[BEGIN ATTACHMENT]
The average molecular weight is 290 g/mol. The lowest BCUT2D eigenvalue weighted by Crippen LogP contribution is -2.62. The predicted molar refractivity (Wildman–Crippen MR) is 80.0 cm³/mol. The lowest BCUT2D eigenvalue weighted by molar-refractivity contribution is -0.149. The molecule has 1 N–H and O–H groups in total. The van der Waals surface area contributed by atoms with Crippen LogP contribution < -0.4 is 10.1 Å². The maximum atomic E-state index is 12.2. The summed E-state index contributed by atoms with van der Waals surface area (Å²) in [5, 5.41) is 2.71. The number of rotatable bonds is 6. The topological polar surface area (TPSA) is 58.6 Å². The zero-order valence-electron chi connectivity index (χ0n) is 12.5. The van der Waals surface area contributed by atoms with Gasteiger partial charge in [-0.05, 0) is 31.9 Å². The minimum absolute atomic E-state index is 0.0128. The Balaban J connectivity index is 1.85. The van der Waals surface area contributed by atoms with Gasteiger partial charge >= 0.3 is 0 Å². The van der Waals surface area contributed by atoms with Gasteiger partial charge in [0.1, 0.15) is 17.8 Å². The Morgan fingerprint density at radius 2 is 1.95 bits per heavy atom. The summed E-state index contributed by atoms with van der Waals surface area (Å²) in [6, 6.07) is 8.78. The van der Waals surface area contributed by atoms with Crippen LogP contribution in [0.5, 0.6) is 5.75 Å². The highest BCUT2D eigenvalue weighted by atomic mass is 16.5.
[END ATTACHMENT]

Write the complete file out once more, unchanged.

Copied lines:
The average molecular weight is 290 g/mol. The lowest BCUT2D eigenvalue weighted by Crippen LogP contribution is -2.62. The predicted molar refractivity (Wildman–Crippen MR) is 80.0 cm³/mol. The lowest BCUT2D eigenvalue weighted by molar-refractivity contribution is -0.149. The molecule has 1 N–H and O–H groups in total. The van der Waals surface area contributed by atoms with Crippen LogP contribution < -0.4 is 10.1 Å². The maximum atomic E-state index is 12.2. The summed E-state index contributed by atoms with van der Waals surface area (Å²) in [5, 5.41) is 2.71. The number of rotatable bonds is 6. The topological polar surface area (TPSA) is 58.6 Å². The zero-order valence-electron chi connectivity index (χ0n) is 12.5. The van der Waals surface area contributed by atoms with Gasteiger partial charge in [-0.05, 0) is 31.9 Å². The minimum absolute atomic E-state index is 0.0128. The Balaban J connectivity index is 1.85. The van der Waals surface area contributed by atoms with Gasteiger partial charge >= 0.3 is 0 Å². The van der Waals surface area contributed by atoms with Gasteiger partial charge in [0.1, 0.15) is 17.8 Å². The Morgan fingerprint density at radius 2 is 1.95 bits per heavy atom. The summed E-state index contributed by atoms with van der Waals surface area (Å²) in [6, 6.07) is 8.78. The van der Waals surface area contributed by atoms with Crippen LogP contribution in [0.5, 0.6) is 5.75 Å². The highest BCUT2D eigenvalue weighted by atomic mass is 16.5.